Building software platforms and applications that customers love, and will recommend to their peers, takes extreme focus and hard work. There are many moving parts to product success, including understanding your market and the problems customers in the market face, and building solutions that solve those problems.
Successful product leaders understand the value of both strategy and execution: Strategynecessary for building products that perform well into the future. Execution requires the focus and discipline to do things now for near-term product releases.
How do you succeed in both of these two seemingly dissimilar aspects of product management?
The most effective leaders know there’s only one thing they have complete control over: “the way in which I respond and react to another human.” They know their success depends on the unity and determination of their team members. They also know the best work comes from individuals who are motivated and excited about the work they’re doing.
How do leaders improve the performance of their teams and create a culture of productivity?
People make companies successful. Without effective team formation, a business can’t succeed. Carefully choosing and assigning roles and tasks is a crucial element in business management.
Building a strong team with a healthy work relationship is a demanding task. That is why carefully selected and strictly established rules can be life savers. These critical rules for team formation can help you create an amazing team.
Teamwork is a key factor when it comes to creating workplace success. No doubt individuals with incredible talent can accomplish great things on their own. However, for your company to create great products and successfully complete projects, you need teams that collaborate.
Problems arise when teams aren’t committed to communicating and working together. What’s more, 86% of employees attribute major workplace failures to poor collaboration. Teams not committed to working together will never achieve the success they’re striving for. How do you get your teams collaborating?
Recently companies have raised their focus on why customer success matters and how to delight increasingly demanding customers. At its core, creating happy customers requires happy employees—the front-line people who interact continually with customers.
What are companies doing to develop their employees? Do free lunches and game rooms provide the needed motivation to keep employees excited and customers happy? What are you doing to improve employee engagement in your organization?
It’s difficult (if not impossible) to quantify what it takes to develop a productive and successful product team. Every product is unique, and every company does things differently. From a distance it may seem that there’s no process or methodology to create a high-performing product team.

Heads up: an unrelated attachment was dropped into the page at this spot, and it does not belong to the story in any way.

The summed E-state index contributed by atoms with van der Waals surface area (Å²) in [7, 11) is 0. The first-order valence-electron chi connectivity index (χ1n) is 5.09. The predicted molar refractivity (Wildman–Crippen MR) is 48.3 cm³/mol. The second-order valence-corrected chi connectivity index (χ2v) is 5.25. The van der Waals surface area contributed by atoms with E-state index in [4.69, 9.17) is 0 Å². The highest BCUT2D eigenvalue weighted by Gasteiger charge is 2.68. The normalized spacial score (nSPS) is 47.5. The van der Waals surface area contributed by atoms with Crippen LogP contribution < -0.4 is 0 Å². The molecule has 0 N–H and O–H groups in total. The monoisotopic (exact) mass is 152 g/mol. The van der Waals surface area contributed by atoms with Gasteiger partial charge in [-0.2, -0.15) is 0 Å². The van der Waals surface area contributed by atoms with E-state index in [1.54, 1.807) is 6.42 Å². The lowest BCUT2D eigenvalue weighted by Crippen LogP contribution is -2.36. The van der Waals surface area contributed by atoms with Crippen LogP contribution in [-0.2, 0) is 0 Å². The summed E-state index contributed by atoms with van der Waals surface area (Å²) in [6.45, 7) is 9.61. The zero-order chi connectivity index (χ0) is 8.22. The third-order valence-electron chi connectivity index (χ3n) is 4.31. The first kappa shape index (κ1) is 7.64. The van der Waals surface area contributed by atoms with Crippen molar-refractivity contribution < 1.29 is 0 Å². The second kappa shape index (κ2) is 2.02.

Developing great products entails teams of people working together. With the proliferation of product roles in recent years it has become more important for product teams to function well together and collaborate effectively with other teams and individuals in the organization. Increased focus on building great teams is desperately needed in today’s fast-evolving technology world, yet for too many companies it’s not a high priority.
What does it take to develop a group of disparate individuals into a high-performing product team?
Accountability can be thought of as a punitive word with an implied threat-as in “I’m going to hold you accountable.” Yet, when you think about holding someone accountability, it is actually a measure of your respect for them and the high expectations you have for them.
Throughout the past 38 years, first as an executive search consultant and then as an executive coach, I had the opportunity to work with hundreds of executives. During those years, I began to see what leaders do that leads to accountable cultures. Consistently holding your people accountable is indeed a sign of respect. People who are respected, respond by respecting the person respecting them.
As you progress on the journey of building great teams, you create the vision, build a strong foundation of trust and motivate your team to reach beyond what they thought they were capable of doing. The next step is to work with your teams to develop their ability to work more effectively and hone their skills for the markets your products serve.
For most organizations, individuals starting a new job have 90 days to prove themselves. What happens during this critical time can make or break your career.
Your goal is to get as rapidly as possible to the break-even point. This is the point at which you have contributed as much value to the organization as you have consumed from it. Putting together a successful strategy for getting to this point, and accelerating past it, is key to your transition.
In business, being a leader doesn’t just fill a job title. You must have the capacity to motivate your team to enable them to deliver their tasks in a timely manner and in line with the overall goals of the company.
On the other hand, unmet targets are only the start of the problems caused by bad leaders in any organization. Today, let’s talk about the effects of poor leadership on your team.